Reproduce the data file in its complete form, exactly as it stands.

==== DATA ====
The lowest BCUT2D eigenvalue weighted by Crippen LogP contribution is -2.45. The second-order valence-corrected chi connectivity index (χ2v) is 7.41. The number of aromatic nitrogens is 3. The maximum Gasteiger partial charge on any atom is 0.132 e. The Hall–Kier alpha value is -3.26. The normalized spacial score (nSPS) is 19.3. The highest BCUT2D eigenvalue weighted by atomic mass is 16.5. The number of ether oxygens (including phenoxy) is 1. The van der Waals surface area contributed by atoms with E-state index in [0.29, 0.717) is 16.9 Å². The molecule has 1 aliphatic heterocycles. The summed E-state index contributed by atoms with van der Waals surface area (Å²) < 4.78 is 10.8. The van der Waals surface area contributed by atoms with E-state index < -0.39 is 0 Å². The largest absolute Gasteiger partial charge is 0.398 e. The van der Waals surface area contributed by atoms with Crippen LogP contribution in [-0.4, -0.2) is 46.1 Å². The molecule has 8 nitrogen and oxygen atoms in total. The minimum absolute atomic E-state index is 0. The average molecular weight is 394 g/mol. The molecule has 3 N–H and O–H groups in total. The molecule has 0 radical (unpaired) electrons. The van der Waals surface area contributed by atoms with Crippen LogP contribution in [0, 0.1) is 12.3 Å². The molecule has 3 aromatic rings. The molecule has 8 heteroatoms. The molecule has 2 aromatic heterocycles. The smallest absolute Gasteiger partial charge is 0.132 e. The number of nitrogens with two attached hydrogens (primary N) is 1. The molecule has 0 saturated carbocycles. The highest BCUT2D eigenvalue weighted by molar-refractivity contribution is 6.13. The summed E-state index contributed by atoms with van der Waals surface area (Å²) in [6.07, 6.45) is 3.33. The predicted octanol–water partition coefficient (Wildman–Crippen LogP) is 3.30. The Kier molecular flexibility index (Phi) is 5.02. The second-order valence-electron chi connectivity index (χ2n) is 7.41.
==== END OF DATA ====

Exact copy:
The lowest BCUT2D eigenvalue weighted by Crippen LogP contribution is -2.45. The second-order valence-corrected chi connectivity index (χ2v) is 7.41. The number of aromatic nitrogens is 3. The maximum Gasteiger partial charge on any atom is 0.132 e. The Hall–Kier alpha value is -3.26. The normalized spacial score (nSPS) is 19.3. The highest BCUT2D eigenvalue weighted by atomic mass is 16.5. The number of ether oxygens (including phenoxy) is 1. The van der Waals surface area contributed by atoms with E-state index in [0.29, 0.717) is 16.9 Å². The molecule has 1 aliphatic heterocycles. The summed E-state index contributed by atoms with van der Waals surface area (Å²) < 4.78 is 10.8. The van der Waals surface area contributed by atoms with E-state index < -0.39 is 0 Å². The largest absolute Gasteiger partial charge is 0.398 e. The van der Waals surface area contributed by atoms with Crippen LogP contribution in [-0.4, -0.2) is 46.1 Å². The molecule has 8 nitrogen and oxygen atoms in total. The minimum absolute atomic E-state index is 0. The average molecular weight is 394 g/mol. The molecule has 3 N–H and O–H groups in total. The molecule has 0 radical (unpaired) electrons. The van der Waals surface area contributed by atoms with Crippen LogP contribution in [0, 0.1) is 12.3 Å². The molecule has 3 aromatic rings. The molecule has 8 heteroatoms. The molecule has 2 aromatic heterocycles. The smallest absolute Gasteiger partial charge is 0.132 e. The number of nitrogens with two attached hydrogens (primary N) is 1. The molecule has 0 saturated carbocycles. The highest BCUT2D eigenvalue weighted by molar-refractivity contribution is 6.13. The summed E-state index contributed by atoms with van der Waals surface area (Å²) in [6.07, 6.45) is 3.33. The predicted octanol–water partition coefficient (Wildman–Crippen LogP) is 3.30. The Kier molecular flexibility index (Phi) is 5.02. The second-order valence-electron chi connectivity index (χ2n) is 7.41.